by Kristin Cashore
In the Seven Kingdoms, everyone knows that those born with two differently coloured eyes are also born with a Grace–an extraordinary inborn talent for one thing or another. For some, it’s baking a mean mud pie, for others, it may be accounting. For Katsa, it’s being a brutal killing machine. Her talent is unmatched, and her role as the vengeful King Randa’s goon has made her feared throughout the kingdoms. Frustrated at her negative role in life, Katsa takes part in a secret society that tries to do good. It is on one of their missions that she meets a boy who seems to have an identical Grace and who may be part of a larger conspiracy to throw the Seven Kingdoms into turmoil. Brute strength alone won’t fix this problem, and Katsa has to figure out who and how to trust when so much is at stake.
Vancouver KidsBooks started recommending Graceling to young girls who came in to buy Twilight. It is a fantasy novel with romance, mystery, action, and supernatural abilities. There are many differences between this book and the Twilight series, but the most profound contrasts are that this book is socially responsible and incredibly well written. Not an insignificant difference, but a unique one as far as supernatural teen fiction goes. Katsa does not want to get married, can physically overpower all of the males in the book, will not sacrifice her values for romance, and is a natural leader. The male lead is respectful of women, cooperative in heroic situations, and shows no evidence of the creepy controlling-man syndrome seen in Stephenie Meyer’s books. Awesome values aside, this book was exciting and surprising, and I would love to read it again.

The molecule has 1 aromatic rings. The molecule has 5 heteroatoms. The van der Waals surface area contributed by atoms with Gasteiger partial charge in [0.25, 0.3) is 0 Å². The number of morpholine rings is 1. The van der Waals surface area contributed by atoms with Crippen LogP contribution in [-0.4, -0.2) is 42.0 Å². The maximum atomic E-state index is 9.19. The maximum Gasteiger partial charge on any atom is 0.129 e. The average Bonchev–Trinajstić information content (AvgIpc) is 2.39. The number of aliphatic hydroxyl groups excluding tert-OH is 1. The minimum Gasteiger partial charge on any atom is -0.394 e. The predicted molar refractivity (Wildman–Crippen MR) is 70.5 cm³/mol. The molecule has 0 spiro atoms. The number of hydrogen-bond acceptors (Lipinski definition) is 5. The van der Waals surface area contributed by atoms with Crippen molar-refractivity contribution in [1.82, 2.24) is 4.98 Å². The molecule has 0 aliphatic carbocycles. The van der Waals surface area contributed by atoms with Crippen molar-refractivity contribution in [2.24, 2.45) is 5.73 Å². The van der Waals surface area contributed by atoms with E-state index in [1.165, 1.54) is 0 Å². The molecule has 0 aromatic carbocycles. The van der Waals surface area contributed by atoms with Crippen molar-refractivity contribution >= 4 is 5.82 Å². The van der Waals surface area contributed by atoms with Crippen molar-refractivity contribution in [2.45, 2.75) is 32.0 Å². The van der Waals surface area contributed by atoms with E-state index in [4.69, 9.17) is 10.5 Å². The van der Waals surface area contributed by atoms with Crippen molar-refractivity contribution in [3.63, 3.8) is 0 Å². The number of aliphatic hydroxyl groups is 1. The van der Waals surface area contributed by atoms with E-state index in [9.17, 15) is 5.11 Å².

Even though Graceling is about a girl, I really hope book hawkers everywhere talk it up to boys as well as girls. It’s got a lot of action, bad-ass characters, surprising twists, and a nice absence of gushy romantic feelings (even if it is slightly romantic). A good book for teens of all ages who like castle fiction or supernatural action. Read before Fire!
by Malinda Lo
An amazing Cinderella story with dark fairy lore weaved in. The fairies in this book are not like the ones Disney shows you. They are dangerous and irresistible and if they catch you alone at night they will lure you into a fairy circle from which you can never escape. Aisling, the Cinderella character, meets a fairy man in the woods, but oddly he lets her go. Since Aisling’s life is so horrible anyway, she wishes he would just take her away to live with the fairies so she would never have to return to her home with her wicked stepmother. He meets with her regularly, but says that he will not take her away until she is older. Obsessed with the fairy and the thought of being taken away by him, Aisling thinks of nothing but him as she trudges through her increasingly unbearable life… until she meets and starts to fall for the King’s Huntress.
Unlike most other queer books for teens, this one isn’t about coming out and it’s not a big deal that Ash likes a guy and likes a girl. Definitely in my top five for queer books and also one of the best supernatural teen stories I’ve encountered. The fairy stuff is well researched and adheres to traditional tales of malevolent fairies. The Irish names are also a plus.
A fantastic read for anyone looking for a queer story or a supernatural story, even if they’re not looking for something that has both. The cracked fairy-tale crowd will also enjoy it.
Rossamund is a boy with a girl’s name, who must travel from his orphanage to his post as a lamplighter. He encounters pirates, a magically-enhanced lady, and a bunch of monster creatures. That’s about it.
With a series name like Monster Blood Tattoo, I had high expectations for an action-packed adventure, but this book was so boring I could hardly get through it. The author spent years and years inventing the monsters in the book and creating a seamless magical world. It has been praised for standing out as an original fantasy series. The monsters are interesting, but Rossamund, the main character, is not. His journey from the orphanage to his work post is fraught with adventure, but none of it comes across as exciting. There are just too many things to describe, and the old fashioned England-ish setting doesn’t help hasten the pace. The book is a description of everything Rossamund encounters, but by the end of this sizeable tome I felt like nothing had been discovered. Also, there are over 100 pages of reference materials in the back. Yawn.
Probably a hit with Tolkien fans or anyone with a pre-80s attention span.
by Carrie Mac